In Matthew 7, Jesus says that those who act upon His words “may be compared to a wise man who built his house on the rock. And the rain fell, and the floods came, and the winds blew and slammed against that house; and yet it did not fall, for it had been founded on the rock” (Matthew 7:24-25).
But those who do not hear God’s words and act upon them are like those who build their home on sand. “The rain fell, and the floods came, and the winds blew and slammed against that house; and it fell—and great was its fall” (Matthew 7:27).
God is the head of our home and the foundation of our home is the truth of God’s Word. We have found that, as we make God and His Word the focus of our relationship and home, the trials and tribulations strengthen rather than weaken our relationship.
What to Do When the Storm Hits
Our experience with Samuel also reminded us of a number of important things we need to do in order to stand strong when a storm hits. First, during times of trial and suffering we need to use this as an opportunity to draw close to God. Nothing happens in our lives apart from what He allows or ordains. As 1 Chronicles 29:11 tells us,
Yours, O LORD, is the greatness and the power and the glory and the victory and the majesty, indeed everything that is in the heavens and the earth; Yours is the dominion, O LORD, and You exalt Yourself as head over all.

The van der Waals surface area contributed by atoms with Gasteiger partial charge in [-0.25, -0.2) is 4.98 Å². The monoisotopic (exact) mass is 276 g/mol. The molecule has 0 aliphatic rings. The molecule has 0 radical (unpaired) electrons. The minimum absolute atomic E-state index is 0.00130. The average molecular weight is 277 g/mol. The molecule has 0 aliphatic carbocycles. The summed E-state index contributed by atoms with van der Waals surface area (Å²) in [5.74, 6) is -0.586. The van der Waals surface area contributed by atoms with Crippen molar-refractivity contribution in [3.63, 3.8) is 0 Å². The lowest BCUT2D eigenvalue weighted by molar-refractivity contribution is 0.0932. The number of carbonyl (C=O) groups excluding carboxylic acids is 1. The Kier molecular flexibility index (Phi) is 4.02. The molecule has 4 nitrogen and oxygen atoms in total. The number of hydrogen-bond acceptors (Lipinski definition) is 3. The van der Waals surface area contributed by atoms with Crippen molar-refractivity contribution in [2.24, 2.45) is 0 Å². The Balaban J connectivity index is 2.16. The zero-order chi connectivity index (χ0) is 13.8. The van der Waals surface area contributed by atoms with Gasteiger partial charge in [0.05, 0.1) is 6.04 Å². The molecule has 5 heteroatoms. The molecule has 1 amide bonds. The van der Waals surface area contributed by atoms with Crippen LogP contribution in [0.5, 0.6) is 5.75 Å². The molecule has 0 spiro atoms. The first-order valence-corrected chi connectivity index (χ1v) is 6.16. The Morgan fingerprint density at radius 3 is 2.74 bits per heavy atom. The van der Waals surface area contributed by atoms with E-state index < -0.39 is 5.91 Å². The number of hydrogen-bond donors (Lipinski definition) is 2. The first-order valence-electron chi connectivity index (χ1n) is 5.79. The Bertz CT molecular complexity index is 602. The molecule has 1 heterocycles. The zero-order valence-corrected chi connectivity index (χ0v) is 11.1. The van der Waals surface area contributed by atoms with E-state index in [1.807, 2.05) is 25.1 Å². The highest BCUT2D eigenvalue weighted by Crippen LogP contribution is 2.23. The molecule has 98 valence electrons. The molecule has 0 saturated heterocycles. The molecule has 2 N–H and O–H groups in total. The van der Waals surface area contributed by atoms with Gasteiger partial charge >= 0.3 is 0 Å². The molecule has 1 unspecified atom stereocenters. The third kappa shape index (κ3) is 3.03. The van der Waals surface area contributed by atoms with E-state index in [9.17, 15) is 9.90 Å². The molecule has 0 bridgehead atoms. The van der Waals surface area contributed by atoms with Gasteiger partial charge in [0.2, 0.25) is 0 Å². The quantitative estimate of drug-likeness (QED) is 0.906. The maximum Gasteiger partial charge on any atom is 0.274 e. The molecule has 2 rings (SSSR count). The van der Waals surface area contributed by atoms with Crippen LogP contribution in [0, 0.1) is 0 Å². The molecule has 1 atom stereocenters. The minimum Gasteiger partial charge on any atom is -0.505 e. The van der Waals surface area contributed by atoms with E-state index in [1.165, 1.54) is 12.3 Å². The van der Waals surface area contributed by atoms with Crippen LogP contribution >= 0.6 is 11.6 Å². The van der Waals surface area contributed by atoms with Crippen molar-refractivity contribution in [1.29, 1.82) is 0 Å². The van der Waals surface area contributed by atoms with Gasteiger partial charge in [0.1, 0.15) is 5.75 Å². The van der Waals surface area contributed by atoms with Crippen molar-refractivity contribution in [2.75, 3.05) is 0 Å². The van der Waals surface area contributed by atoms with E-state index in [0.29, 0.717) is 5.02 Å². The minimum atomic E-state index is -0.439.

Yet this same sovereign Lord also seeks a close relationship with us. As the following passages tell us, He is our Comforter during times of distress and suffering:
“The LORD is near to the brokenhearted and saves those who are crushed in spirit” (Psalm 34:18).
“Fear not, for I am with you, be not dismayed, for I am your God; I will strengthen you, I will help you, I will uphold you with my victorious right hand” (Isaiah 41:10).
“Even though I walk through the valley of the shadow of death, I fear no evil, for You are with me; Your rod and Your staff, they comfort me” (Psalm 23:4).
A second conviction about dealing with suffering is we need to be there for each other. A husband and wife must be involved with each other during a crisis.